The lights dimmed in the Ronald Tutor Hall Ballroom on Wednesday as the Los Angeles-based CONTRA-TIEMPO took the stage at “Turning the Page on Hate: Building Community for a More Civil Society.” Haunting music, stomping feet and desperate calls for justice from a dance troupe may seem like a strange opening for a conference on civil discourse, but culture, as the panelists would argue, is the key to turning the page on hate.
In his first event as holder of the Turpanjian Chair in Civil Society and Social Change, Manuel Pastor of the USC Dornsife College of Letters, Arts and Sciences brought organizers and leaders together to discuss why civility is lost in a sea of language fueled by hostility.
“We’re here today to create a different language,” said Pastor, professor of sociology and American studies and ethnicity, to the audience of students, academics and community members following the dance performance. “A language of bridge building.”
Pastor’s call for a change in civil discourse was echoed by USC Provost Michael Quick.
I need to know how the university can be partners in this endeavor.
“I need to know how the university can be partners in this endeavor,” Quick said. “Each year I graduate an army, and I want them fully immersed in civil discourse and know how to move social change.”
‘Few are guilty, all are responsible’
The program included a keynote address by the Rev. Michael McBride, director of Urban Strategies/Live Free Campaign with the PICO National Network, which fueled the panel discussion. McBride, a fourth-generation Pentecostal preacher, pointed to an overarching theme driving hate-filled discourse in the political realm, as well as one that has permeated society: a love deficit and a hate surplus.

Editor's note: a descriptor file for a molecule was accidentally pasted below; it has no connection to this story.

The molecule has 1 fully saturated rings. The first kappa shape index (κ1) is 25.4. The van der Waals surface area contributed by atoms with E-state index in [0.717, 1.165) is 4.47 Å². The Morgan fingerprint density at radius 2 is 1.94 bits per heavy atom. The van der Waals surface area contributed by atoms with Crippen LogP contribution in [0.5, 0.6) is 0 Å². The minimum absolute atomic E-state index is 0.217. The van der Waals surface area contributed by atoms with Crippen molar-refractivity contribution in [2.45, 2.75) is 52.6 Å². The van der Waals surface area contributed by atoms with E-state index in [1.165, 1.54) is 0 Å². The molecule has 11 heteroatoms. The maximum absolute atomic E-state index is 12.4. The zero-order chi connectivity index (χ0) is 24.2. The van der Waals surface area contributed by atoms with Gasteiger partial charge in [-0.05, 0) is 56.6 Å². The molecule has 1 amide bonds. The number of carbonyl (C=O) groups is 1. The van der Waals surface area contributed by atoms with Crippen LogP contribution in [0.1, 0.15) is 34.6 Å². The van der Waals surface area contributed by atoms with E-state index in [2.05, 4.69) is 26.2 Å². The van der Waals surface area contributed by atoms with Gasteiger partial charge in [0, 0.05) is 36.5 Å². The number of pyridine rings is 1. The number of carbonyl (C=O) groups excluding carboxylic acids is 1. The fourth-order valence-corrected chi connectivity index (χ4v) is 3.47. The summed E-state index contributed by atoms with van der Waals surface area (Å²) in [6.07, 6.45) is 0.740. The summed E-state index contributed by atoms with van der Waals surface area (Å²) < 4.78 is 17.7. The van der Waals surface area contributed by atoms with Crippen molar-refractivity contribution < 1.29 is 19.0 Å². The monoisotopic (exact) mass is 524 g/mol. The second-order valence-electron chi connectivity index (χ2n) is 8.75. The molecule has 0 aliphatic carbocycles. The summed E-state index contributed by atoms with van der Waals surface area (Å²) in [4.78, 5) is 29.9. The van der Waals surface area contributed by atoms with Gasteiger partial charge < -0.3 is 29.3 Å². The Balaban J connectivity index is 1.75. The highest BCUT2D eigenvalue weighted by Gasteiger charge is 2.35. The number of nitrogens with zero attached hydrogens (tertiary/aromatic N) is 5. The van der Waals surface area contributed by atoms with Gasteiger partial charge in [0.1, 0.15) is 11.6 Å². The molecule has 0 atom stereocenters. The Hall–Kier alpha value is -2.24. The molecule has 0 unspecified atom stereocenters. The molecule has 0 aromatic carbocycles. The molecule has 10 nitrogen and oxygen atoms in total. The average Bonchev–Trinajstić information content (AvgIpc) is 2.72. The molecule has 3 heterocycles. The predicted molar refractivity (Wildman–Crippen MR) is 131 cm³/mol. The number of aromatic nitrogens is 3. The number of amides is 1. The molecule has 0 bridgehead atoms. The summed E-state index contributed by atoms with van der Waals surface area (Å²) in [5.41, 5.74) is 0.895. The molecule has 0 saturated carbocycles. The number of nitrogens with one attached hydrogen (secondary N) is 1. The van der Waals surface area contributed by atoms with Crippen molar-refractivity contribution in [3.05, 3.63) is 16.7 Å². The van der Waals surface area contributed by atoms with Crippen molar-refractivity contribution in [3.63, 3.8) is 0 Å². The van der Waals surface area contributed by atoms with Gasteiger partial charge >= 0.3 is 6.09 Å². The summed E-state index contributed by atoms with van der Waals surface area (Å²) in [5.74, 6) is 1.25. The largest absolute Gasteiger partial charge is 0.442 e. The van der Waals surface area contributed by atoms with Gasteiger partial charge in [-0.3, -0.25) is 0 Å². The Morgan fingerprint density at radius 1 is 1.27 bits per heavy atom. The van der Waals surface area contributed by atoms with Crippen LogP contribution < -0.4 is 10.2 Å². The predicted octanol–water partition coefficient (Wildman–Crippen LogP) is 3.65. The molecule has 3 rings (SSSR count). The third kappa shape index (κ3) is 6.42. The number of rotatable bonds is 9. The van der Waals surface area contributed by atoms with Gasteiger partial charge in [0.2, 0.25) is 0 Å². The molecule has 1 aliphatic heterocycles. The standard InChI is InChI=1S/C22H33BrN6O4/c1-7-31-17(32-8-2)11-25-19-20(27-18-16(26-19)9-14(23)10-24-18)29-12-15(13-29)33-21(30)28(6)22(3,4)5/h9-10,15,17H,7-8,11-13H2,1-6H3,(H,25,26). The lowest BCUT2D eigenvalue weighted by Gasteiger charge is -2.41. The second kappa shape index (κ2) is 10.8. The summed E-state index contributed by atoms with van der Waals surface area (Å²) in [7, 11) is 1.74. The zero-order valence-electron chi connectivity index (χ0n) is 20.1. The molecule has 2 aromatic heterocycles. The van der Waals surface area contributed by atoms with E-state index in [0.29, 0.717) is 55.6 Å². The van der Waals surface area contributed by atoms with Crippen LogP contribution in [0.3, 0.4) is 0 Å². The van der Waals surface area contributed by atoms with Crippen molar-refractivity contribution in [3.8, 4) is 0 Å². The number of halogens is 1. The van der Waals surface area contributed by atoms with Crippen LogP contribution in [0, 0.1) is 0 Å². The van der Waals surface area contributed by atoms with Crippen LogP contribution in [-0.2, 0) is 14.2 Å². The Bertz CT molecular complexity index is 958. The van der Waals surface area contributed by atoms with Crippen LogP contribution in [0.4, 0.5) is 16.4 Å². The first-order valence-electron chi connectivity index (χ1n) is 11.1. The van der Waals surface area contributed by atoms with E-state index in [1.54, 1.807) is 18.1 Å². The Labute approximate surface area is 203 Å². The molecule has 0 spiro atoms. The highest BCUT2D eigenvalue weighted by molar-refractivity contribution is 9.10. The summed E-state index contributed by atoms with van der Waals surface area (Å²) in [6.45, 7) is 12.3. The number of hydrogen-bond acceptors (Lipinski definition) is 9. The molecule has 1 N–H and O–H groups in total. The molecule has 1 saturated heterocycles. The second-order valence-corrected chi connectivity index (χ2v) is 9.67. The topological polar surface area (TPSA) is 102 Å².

As each panelist responded to McBride’s call that “few are guilty, but all are responsible,” a distinction was made between anger and hate, and transformation and reconciliation.
The panel, which included Gail Christopher, vice president and senior advisor of the W.K. Kellogg Foundation; Burt Lauderdale, executive director of Kentuckians for the Commonwealth; Najeeba Syeed, assistant professor at the Claremont School of Theology and director of the Center for Global Peacemaking; and Eric Nazarian, alumnus of the USC School of Cinematic Arts and fellow at USC Dornsife’s Institute of Armenian Studies, all agreed that turning the page on hate cannot be done in a vacuum of academia or through a single conversation. Rather, as Syeed and Nazarian agreed, there is an empathy gap that must be acknowledged in order to move forward.
“We cannot do anything for change without empathy,” Nazarian said.
Nazarian reasoned that empathy and understanding of the human condition must be a societal change, beginning with the nation’s children.
“Perhaps if schools taught the fragility of human life and math, our children would innately seek tolerance, which we desperately lack in society,” he said.
Following the panel discussion, Pastor charged all in the room with leading the way to turn the page on hate.
Rather than playing chess — a game focused on two distinct sides focused on the dominating each other — we must instead think of leading the way as solving a jigsaw puzzle — an exercise in which all involved must work collectively to fit individual pieces seamlessly to complete the tapestry, according to Pastor.
“We have been playing way too much chess in this country.”
More stories about: Community Outreach